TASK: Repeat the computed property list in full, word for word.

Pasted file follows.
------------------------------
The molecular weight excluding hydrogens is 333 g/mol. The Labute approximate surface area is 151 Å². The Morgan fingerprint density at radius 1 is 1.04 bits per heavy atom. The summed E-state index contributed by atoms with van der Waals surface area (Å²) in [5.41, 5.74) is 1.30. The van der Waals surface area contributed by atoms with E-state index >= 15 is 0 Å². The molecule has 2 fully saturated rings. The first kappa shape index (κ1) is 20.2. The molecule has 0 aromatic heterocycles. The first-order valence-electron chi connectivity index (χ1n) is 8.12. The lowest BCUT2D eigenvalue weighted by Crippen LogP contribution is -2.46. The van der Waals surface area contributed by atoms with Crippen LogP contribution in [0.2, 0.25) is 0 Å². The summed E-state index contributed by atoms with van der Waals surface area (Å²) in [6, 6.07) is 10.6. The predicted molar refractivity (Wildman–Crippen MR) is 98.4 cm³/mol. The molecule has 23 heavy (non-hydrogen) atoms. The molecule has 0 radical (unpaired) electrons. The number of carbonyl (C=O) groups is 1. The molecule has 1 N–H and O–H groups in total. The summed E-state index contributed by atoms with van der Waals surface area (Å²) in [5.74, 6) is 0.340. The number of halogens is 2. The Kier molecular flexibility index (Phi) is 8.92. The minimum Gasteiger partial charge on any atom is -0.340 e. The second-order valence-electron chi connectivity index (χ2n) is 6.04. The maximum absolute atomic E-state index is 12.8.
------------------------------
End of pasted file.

The molecular weight excluding hydrogens is 333 g/mol. The Labute approximate surface area is 151 Å². The Morgan fingerprint density at radius 1 is 1.04 bits per heavy atom. The summed E-state index contributed by atoms with van der Waals surface area (Å²) in [5.41, 5.74) is 1.30. The van der Waals surface area contributed by atoms with E-state index >= 15 is 0 Å². The molecule has 2 fully saturated rings. The first kappa shape index (κ1) is 20.2. The molecule has 0 aromatic heterocycles. The first-order valence-electron chi connectivity index (χ1n) is 8.12. The lowest BCUT2D eigenvalue weighted by Crippen LogP contribution is -2.46. The van der Waals surface area contributed by atoms with Crippen LogP contribution in [0.2, 0.25) is 0 Å². The summed E-state index contributed by atoms with van der Waals surface area (Å²) in [6, 6.07) is 10.6. The predicted molar refractivity (Wildman–Crippen MR) is 98.4 cm³/mol. The molecule has 23 heavy (non-hydrogen) atoms. The molecule has 0 radical (unpaired) electrons. The number of carbonyl (C=O) groups is 1. The molecule has 1 N–H and O–H groups in total. The summed E-state index contributed by atoms with van der Waals surface area (Å²) in [5.74, 6) is 0.340. The number of halogens is 2. The Kier molecular flexibility index (Phi) is 8.92. The minimum Gasteiger partial charge on any atom is -0.340 e. The second-order valence-electron chi connectivity index (χ2n) is 6.04. The maximum absolute atomic E-state index is 12.8.